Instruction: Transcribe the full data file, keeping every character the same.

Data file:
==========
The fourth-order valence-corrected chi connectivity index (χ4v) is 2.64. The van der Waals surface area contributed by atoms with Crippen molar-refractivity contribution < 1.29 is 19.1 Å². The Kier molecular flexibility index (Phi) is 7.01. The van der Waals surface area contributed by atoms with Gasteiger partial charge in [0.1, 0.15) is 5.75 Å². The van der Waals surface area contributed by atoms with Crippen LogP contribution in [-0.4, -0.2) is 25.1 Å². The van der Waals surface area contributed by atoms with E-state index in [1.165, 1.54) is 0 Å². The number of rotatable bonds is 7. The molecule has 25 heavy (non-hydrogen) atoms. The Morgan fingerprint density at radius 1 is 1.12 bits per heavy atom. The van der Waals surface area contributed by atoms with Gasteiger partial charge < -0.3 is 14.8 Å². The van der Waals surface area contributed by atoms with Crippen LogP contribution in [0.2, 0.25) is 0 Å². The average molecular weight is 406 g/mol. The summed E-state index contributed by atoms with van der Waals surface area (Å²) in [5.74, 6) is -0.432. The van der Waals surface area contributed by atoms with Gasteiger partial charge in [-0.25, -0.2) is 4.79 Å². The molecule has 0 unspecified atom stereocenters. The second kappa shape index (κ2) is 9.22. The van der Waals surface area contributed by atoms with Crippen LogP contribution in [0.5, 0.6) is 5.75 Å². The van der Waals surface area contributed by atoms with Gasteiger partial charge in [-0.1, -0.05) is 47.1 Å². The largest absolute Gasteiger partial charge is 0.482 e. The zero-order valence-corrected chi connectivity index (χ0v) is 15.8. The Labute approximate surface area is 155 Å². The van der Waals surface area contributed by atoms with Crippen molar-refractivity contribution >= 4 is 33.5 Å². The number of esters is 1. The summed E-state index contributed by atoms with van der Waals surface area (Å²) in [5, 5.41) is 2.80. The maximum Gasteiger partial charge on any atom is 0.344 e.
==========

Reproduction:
The fourth-order valence-corrected chi connectivity index (χ4v) is 2.64. The van der Waals surface area contributed by atoms with Crippen molar-refractivity contribution < 1.29 is 19.1 Å². The Kier molecular flexibility index (Phi) is 7.01. The van der Waals surface area contributed by atoms with Gasteiger partial charge in [0.1, 0.15) is 5.75 Å². The van der Waals surface area contributed by atoms with Crippen LogP contribution in [-0.4, -0.2) is 25.1 Å². The van der Waals surface area contributed by atoms with E-state index in [1.165, 1.54) is 0 Å². The number of rotatable bonds is 7. The molecule has 25 heavy (non-hydrogen) atoms. The Morgan fingerprint density at radius 1 is 1.12 bits per heavy atom. The van der Waals surface area contributed by atoms with Gasteiger partial charge < -0.3 is 14.8 Å². The van der Waals surface area contributed by atoms with Crippen LogP contribution in [0.2, 0.25) is 0 Å². The average molecular weight is 406 g/mol. The summed E-state index contributed by atoms with van der Waals surface area (Å²) in [5.74, 6) is -0.432. The van der Waals surface area contributed by atoms with Gasteiger partial charge in [-0.25, -0.2) is 4.79 Å². The molecule has 0 unspecified atom stereocenters. The second kappa shape index (κ2) is 9.22. The van der Waals surface area contributed by atoms with Crippen LogP contribution in [0.5, 0.6) is 5.75 Å². The van der Waals surface area contributed by atoms with Gasteiger partial charge in [-0.1, -0.05) is 47.1 Å². The largest absolute Gasteiger partial charge is 0.482 e. The zero-order valence-corrected chi connectivity index (χ0v) is 15.8. The Labute approximate surface area is 155 Å². The van der Waals surface area contributed by atoms with Crippen molar-refractivity contribution >= 4 is 33.5 Å². The number of esters is 1. The summed E-state index contributed by atoms with van der Waals surface area (Å²) in [5, 5.41) is 2.80. The maximum Gasteiger partial charge on any atom is 0.344 e.